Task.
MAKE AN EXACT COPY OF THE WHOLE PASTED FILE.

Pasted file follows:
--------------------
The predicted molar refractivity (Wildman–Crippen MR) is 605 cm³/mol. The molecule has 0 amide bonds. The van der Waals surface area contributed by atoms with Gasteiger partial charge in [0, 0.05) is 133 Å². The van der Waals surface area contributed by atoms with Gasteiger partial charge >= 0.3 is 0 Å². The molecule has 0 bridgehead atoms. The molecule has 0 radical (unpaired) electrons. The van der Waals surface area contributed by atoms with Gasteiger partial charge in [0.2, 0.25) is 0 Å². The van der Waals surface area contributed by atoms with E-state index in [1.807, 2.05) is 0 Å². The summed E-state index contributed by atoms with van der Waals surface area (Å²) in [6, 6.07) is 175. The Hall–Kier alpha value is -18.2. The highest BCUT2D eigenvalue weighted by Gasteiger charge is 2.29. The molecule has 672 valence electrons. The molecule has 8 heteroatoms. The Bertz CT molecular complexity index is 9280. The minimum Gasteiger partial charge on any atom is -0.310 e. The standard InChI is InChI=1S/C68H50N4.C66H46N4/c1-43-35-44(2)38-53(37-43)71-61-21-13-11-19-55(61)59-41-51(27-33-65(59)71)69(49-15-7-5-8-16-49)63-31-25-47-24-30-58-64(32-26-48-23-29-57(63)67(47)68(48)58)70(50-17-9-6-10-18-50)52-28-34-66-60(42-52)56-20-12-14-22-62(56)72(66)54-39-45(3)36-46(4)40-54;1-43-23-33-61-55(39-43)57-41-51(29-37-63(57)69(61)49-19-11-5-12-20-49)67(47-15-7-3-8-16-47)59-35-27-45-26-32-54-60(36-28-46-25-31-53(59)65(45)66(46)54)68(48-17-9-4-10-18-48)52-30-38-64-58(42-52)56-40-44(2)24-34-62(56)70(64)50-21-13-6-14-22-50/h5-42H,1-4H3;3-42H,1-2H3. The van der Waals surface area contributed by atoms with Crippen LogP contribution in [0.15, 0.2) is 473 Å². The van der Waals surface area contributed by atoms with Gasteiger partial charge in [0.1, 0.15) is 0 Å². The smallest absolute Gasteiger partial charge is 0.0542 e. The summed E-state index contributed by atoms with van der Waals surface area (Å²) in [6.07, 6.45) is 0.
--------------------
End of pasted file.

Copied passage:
The predicted molar refractivity (Wildman–Crippen MR) is 605 cm³/mol. The molecule has 0 amide bonds. The van der Waals surface area contributed by atoms with Gasteiger partial charge in [0, 0.05) is 133 Å². The van der Waals surface area contributed by atoms with Gasteiger partial charge >= 0.3 is 0 Å². The molecule has 0 bridgehead atoms. The molecule has 0 radical (unpaired) electrons. The van der Waals surface area contributed by atoms with Gasteiger partial charge in [0.2, 0.25) is 0 Å². The van der Waals surface area contributed by atoms with E-state index in [1.807, 2.05) is 0 Å². The summed E-state index contributed by atoms with van der Waals surface area (Å²) in [6, 6.07) is 175. The Hall–Kier alpha value is -18.2. The highest BCUT2D eigenvalue weighted by Gasteiger charge is 2.29. The molecule has 672 valence electrons. The molecule has 8 heteroatoms. The Bertz CT molecular complexity index is 9280. The minimum Gasteiger partial charge on any atom is -0.310 e. The standard InChI is InChI=1S/C68H50N4.C66H46N4/c1-43-35-44(2)38-53(37-43)71-61-21-13-11-19-55(61)59-41-51(27-33-65(59)71)69(49-15-7-5-8-16-49)63-31-25-47-24-30-58-64(32-26-48-23-29-57(63)67(47)68(48)58)70(50-17-9-6-10-18-50)52-28-34-66-60(42-52)56-20-12-14-22-62(56)72(66)54-39-45(3)36-46(4)40-54;1-43-23-33-61-55(39-43)57-41-51(29-37-63(57)69(61)49-19-11-5-12-20-49)67(47-15-7-3-8-16-47)59-35-27-45-26-32-54-60(36-28-46-25-31-53(59)65(45)66(46)54)68(48-17-9-4-10-18-48)52-30-38-64-58(42-52)56-40-44(2)24-34-62(56)70(64)50-21-13-6-14-22-50/h5-42H,1-4H3;3-42H,1-2H3. The van der Waals surface area contributed by atoms with Crippen LogP contribution in [0.15, 0.2) is 473 Å². The van der Waals surface area contributed by atoms with Gasteiger partial charge in [0.1, 0.15) is 0 Å². The smallest absolute Gasteiger partial charge is 0.0542 e. The summed E-state index contributed by atoms with van der Waals surface area (Å²) in [6.07, 6.45) is 0.